Seeing new places is always nice, yes (though what I see most often is the inside of conference rooms around the world – and surprisingly, they all look alike). But meeting new people is one of the nicer perks of my job. Last week I was in Kenya for Global Alliance communication leaders meetings. I arrived late Sunday evening and left very early Friday morning so our organization in Kenya arranged transportation for me. Raymond, the man who drove me from and to the airport, is a cheerful, talkative, middle-aged man devoted to God and to his country. It was a delight to chat with him as we drove the dark quiet streets of that otherwise bustling city.

Raymond is proud of Kenya, proud to announce that Kenya is progressing so quickly now that he anticipates they are on a trajectory to becoming a first-world nation within his lifetime. He told me about how they are implementing a new constitution and how the new constitution secures rights for women and other marginalized people. He told me about how the nation is becoming a significant player in the world of technology. And he talked about how the government is cracking down on corruption, which is often a key factor in holding nations back from development. Evidently they have a law that requires people running for a public office to reveal their personal finances and explain how they attained any wealth they have. A slogan used by the media to expose corrupt public figures is: shame the name.  If anyone has gained wealth through devious ways or relationships, they will be publicly shamed and their name will not go far in the political arena. As a result it seems the community and political leaders are truly seeking to serve the nation and its people, and it’s working. Kenya, or at least Nairobi, is a beautiful place, well-developed and well-groomed from what I observed.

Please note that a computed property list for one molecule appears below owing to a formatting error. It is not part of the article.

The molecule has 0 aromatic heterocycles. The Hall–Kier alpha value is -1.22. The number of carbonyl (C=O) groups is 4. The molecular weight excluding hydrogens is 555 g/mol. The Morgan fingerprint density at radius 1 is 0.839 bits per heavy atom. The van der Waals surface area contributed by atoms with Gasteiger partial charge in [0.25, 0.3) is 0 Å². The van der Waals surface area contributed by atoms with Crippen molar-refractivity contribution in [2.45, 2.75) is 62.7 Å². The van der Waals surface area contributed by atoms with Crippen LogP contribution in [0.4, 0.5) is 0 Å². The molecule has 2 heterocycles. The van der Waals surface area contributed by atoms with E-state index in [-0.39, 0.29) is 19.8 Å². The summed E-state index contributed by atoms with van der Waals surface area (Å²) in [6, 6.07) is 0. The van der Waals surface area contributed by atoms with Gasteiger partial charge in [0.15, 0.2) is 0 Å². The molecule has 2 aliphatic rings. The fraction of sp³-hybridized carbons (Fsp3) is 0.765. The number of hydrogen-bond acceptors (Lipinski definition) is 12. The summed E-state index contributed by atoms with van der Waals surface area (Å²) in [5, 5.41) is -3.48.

Raymond was also proud of the church in Kenya. He told me about how his church alone has sent out and supports missionaries to — get this — Sudan (yes), Australia (oh?), the United States (chuckle), and England (wait a minute…) Yes, England, the land that had colonized them in the past. I find that beyond fascinating. To me it demonstrates a heart of sincere forgiveness and grace – to desire to bless the nation that had formerly subjugated your nation. And when Raymond told me about this, he tone was gentle and cheerful. He told me he fasts every Thursday and devotes that time to praying for the missionaries from his church and for God’s mission in many other places. He said he tries to support missions as he is able. He doesn’t have much to offer (as though fasting and praying wasn’t “much”), so to contribute financially, he pays the monthly phone bill for a mission leader in his church. He just wants to do whatever he can for God, for God’s people, for Kenya and for Kenya’s people.

I wish I would have gotten a photo of Raymond so you could see his smile — but it was hard to see his very black face in the darkness and I didn’t want to blind him with a flash while he was driving. You’ll just have to trust me when I say he looks every bit the saint that he is.